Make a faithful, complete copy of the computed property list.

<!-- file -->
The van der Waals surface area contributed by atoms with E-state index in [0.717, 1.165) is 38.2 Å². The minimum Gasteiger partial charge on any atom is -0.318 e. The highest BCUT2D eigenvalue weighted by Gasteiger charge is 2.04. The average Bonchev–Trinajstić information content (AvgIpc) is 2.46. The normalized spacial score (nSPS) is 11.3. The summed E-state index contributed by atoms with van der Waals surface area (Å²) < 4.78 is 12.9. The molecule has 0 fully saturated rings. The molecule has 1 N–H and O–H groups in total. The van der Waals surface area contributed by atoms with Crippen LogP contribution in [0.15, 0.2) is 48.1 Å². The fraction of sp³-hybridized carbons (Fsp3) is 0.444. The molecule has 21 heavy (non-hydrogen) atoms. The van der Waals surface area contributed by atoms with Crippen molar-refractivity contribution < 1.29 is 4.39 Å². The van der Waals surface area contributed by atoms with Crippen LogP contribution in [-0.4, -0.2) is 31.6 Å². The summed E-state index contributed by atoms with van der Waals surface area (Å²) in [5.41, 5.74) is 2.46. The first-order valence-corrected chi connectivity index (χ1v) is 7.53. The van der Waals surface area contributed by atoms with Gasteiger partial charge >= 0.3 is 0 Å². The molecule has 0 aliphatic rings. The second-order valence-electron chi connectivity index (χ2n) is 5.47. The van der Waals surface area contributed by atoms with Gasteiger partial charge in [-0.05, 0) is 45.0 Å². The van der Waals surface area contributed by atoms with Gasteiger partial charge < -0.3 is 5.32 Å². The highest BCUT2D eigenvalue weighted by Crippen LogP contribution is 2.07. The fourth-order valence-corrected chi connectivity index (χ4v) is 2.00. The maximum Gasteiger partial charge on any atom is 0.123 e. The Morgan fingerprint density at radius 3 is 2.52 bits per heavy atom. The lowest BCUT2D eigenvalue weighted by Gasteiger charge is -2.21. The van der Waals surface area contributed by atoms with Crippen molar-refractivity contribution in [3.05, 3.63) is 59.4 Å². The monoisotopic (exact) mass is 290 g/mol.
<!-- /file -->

The van der Waals surface area contributed by atoms with E-state index in [0.717, 1.165) is 38.2 Å². The minimum Gasteiger partial charge on any atom is -0.318 e. The highest BCUT2D eigenvalue weighted by Gasteiger charge is 2.04. The average Bonchev–Trinajstić information content (AvgIpc) is 2.46. The normalized spacial score (nSPS) is 11.3. The summed E-state index contributed by atoms with van der Waals surface area (Å²) < 4.78 is 12.9. The molecule has 0 fully saturated rings. The molecule has 1 N–H and O–H groups in total. The van der Waals surface area contributed by atoms with Crippen LogP contribution in [0.15, 0.2) is 48.1 Å². The fraction of sp³-hybridized carbons (Fsp3) is 0.444. The molecule has 21 heavy (non-hydrogen) atoms. The van der Waals surface area contributed by atoms with Crippen molar-refractivity contribution < 1.29 is 4.39 Å². The van der Waals surface area contributed by atoms with Crippen LogP contribution in [-0.4, -0.2) is 31.6 Å². The summed E-state index contributed by atoms with van der Waals surface area (Å²) in [5.41, 5.74) is 2.46. The first-order valence-corrected chi connectivity index (χ1v) is 7.53. The van der Waals surface area contributed by atoms with Gasteiger partial charge >= 0.3 is 0 Å². The molecule has 0 aliphatic rings. The second-order valence-electron chi connectivity index (χ2n) is 5.47. The van der Waals surface area contributed by atoms with Gasteiger partial charge in [-0.05, 0) is 45.0 Å². The van der Waals surface area contributed by atoms with Gasteiger partial charge < -0.3 is 5.32 Å². The highest BCUT2D eigenvalue weighted by Crippen LogP contribution is 2.07. The fourth-order valence-corrected chi connectivity index (χ4v) is 2.00. The maximum Gasteiger partial charge on any atom is 0.123 e. The Morgan fingerprint density at radius 3 is 2.52 bits per heavy atom. The lowest BCUT2D eigenvalue weighted by Gasteiger charge is -2.21. The van der Waals surface area contributed by atoms with Crippen molar-refractivity contribution in [3.05, 3.63) is 59.4 Å². The monoisotopic (exact) mass is 290 g/mol.